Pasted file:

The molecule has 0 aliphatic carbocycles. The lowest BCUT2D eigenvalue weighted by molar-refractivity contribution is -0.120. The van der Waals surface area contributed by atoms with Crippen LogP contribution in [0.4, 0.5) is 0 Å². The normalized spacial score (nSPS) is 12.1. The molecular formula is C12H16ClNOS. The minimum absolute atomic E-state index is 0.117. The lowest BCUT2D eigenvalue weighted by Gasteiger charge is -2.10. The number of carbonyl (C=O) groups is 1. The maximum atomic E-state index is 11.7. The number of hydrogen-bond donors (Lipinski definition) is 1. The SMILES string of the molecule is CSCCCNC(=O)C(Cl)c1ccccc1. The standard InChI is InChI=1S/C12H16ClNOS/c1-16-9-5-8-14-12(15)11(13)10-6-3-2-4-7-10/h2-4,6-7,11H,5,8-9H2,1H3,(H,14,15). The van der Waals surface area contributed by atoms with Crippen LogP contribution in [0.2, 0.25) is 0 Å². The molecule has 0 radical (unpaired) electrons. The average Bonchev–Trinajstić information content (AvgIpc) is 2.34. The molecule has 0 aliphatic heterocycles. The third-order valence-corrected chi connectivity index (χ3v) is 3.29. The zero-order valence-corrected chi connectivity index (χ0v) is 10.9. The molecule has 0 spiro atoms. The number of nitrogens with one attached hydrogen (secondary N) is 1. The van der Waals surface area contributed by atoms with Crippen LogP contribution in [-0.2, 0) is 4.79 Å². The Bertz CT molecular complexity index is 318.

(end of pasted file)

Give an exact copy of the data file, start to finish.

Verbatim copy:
The molecule has 0 aliphatic carbocycles. The lowest BCUT2D eigenvalue weighted by molar-refractivity contribution is -0.120. The van der Waals surface area contributed by atoms with Crippen LogP contribution in [0.4, 0.5) is 0 Å². The normalized spacial score (nSPS) is 12.1. The molecular formula is C12H16ClNOS. The minimum absolute atomic E-state index is 0.117. The lowest BCUT2D eigenvalue weighted by Gasteiger charge is -2.10. The number of carbonyl (C=O) groups is 1. The maximum atomic E-state index is 11.7. The number of hydrogen-bond donors (Lipinski definition) is 1. The SMILES string of the molecule is CSCCCNC(=O)C(Cl)c1ccccc1. The standard InChI is InChI=1S/C12H16ClNOS/c1-16-9-5-8-14-12(15)11(13)10-6-3-2-4-7-10/h2-4,6-7,11H,5,8-9H2,1H3,(H,14,15). The van der Waals surface area contributed by atoms with Crippen LogP contribution in [0.2, 0.25) is 0 Å². The molecule has 0 radical (unpaired) electrons. The average Bonchev–Trinajstić information content (AvgIpc) is 2.34. The molecule has 0 aliphatic heterocycles. The third-order valence-corrected chi connectivity index (χ3v) is 3.29. The zero-order valence-corrected chi connectivity index (χ0v) is 10.9. The molecule has 0 spiro atoms. The number of nitrogens with one attached hydrogen (secondary N) is 1. The van der Waals surface area contributed by atoms with Crippen LogP contribution in [-0.2, 0) is 4.79 Å². The Bertz CT molecular complexity index is 318.